fish underwater
April 20th, 2016

Building a Brand Ecosystem

Ecosystems. It’s an industry buzz word that’s been around for several years, including the branding world. I’ve seen lots of examples of “brand ecosystems.” Most focus on the integration of social media, digital marketing, and overall participatory branding from the consumer’s perspective. And they usually employ traditional means of brand communication. That’s all good and relevant. But I’ve seen very little that includes the most important element of any brand ecosystem—your business.

By definition, an ecosystem is, “a system, or a group of interconnected elements, formed by the interaction of a community of organisms with their environment.” The definition fails when you leave out the foundational basis for this community—the organization.

Your organization must control and monitor the governance of your brand. Therefore, the moral imperative for any CEO is to make sure your business goals align with your brand strategy. If your associates do not understand why your brand exists, and what it stands for, they will not embrace your brand and influence behavioral change toward it. Think of your business as the coral reef for the brand ecosystem, feeding and nurturing everything else that exists within the system.

This inward-looking perspective of the brand needs to be constant and consistent in order to design brand experiences that will be meaningful and valuable to your customers and their consumers. The brand must be built from the inside out. Management needs to be vigilant with constant evaluation on the alignment between the business, the brand and the behavior.

Once you’ve delivered on the brand’s promise for your employees through these designed experiences, they will become your brand ambassadors. They will outwardly-face the brand through all elements of brand communication, product development, and marketing. This symbiotic relationship between internal and external “customers” of the brand is essential in order to achieve the brand’s full potential and success in the marketplace.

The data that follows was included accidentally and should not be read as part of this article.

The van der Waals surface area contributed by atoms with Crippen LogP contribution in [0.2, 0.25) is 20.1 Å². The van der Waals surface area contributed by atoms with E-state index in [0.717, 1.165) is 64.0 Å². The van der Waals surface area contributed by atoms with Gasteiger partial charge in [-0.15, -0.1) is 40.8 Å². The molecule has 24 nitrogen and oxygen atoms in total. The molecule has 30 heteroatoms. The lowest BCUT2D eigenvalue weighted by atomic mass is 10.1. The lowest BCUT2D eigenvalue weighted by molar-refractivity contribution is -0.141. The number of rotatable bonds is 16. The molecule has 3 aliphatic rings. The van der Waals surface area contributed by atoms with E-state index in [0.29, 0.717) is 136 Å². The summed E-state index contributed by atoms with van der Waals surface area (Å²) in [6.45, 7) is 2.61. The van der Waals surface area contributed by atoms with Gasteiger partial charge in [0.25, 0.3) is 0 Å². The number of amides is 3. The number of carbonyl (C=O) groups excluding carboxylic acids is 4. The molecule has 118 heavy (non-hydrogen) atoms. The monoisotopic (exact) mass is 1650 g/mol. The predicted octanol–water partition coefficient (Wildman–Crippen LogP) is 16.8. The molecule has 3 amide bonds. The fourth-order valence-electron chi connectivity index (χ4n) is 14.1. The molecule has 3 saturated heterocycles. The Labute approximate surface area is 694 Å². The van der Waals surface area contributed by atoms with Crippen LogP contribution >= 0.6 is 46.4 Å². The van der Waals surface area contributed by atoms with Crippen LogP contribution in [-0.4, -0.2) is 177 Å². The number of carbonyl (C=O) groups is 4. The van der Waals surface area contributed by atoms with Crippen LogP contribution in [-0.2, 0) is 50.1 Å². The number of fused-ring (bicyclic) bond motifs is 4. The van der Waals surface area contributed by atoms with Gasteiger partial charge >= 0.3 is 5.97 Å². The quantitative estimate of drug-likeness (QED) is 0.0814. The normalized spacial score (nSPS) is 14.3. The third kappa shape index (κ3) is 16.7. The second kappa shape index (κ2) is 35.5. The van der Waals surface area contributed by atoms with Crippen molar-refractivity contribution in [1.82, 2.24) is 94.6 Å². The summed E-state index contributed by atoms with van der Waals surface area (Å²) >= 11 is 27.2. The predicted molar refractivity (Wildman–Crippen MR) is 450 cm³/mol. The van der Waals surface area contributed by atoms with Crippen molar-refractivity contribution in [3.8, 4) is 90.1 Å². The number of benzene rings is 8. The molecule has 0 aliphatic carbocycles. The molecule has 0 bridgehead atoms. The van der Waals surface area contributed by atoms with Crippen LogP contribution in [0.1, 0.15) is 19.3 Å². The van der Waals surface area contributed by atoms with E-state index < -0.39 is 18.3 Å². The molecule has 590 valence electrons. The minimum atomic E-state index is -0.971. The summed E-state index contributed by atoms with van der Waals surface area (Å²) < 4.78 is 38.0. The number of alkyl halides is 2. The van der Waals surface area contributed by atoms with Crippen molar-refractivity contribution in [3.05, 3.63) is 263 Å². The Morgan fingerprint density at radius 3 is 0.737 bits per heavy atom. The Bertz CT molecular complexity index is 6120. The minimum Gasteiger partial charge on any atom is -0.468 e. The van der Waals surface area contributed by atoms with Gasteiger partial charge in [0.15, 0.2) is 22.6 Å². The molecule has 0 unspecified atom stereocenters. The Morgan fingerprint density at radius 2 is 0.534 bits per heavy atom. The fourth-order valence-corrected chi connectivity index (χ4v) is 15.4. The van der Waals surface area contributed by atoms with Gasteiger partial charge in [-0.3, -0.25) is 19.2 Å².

In the coming months, we’ll take each element of your brand ecosystem and define it (view white paper here). We’ll look at its relationship to and its role in nurturing and supporting the whole. Elements such as brand in the boardroom, brand as part of your business culture, brand as part of your product development process, brand as part of your customer service, brand as part of your human resource plan, as well as brand as part of your sales and marketing efforts.

Peter Drucker, often referred to as the father of modern management, observed that “the purpose of business is to create a customer.” He considered marketing and innovation to be the primary functions. We believe your brand to be the sum total of all visual and non-visual, verbal and non-verbal, tangible and non-tangible elements that help to identify, form, create, and influence unique and positive associations for a product, service, or entity, that differentiates it from its competition, creating meaning, value, and preference in one’s mind. It is the brand that fosters the marketing and innovation within the ecosystem, based on compelling truths and the promise that brand has for its constituents.

In today’s ever-changing marketplace, your brand must be a living, breathing thing. It must grow or die, constantly evolving within its own ecosystem to address the unmet needs of your customers and employees. And it must do so with truth, clarity, authenticity, meaning, and value. While your brand is often acknowledged to be your hallmark, it is also the lifeblood of your company. And, when done right, it is your compass.

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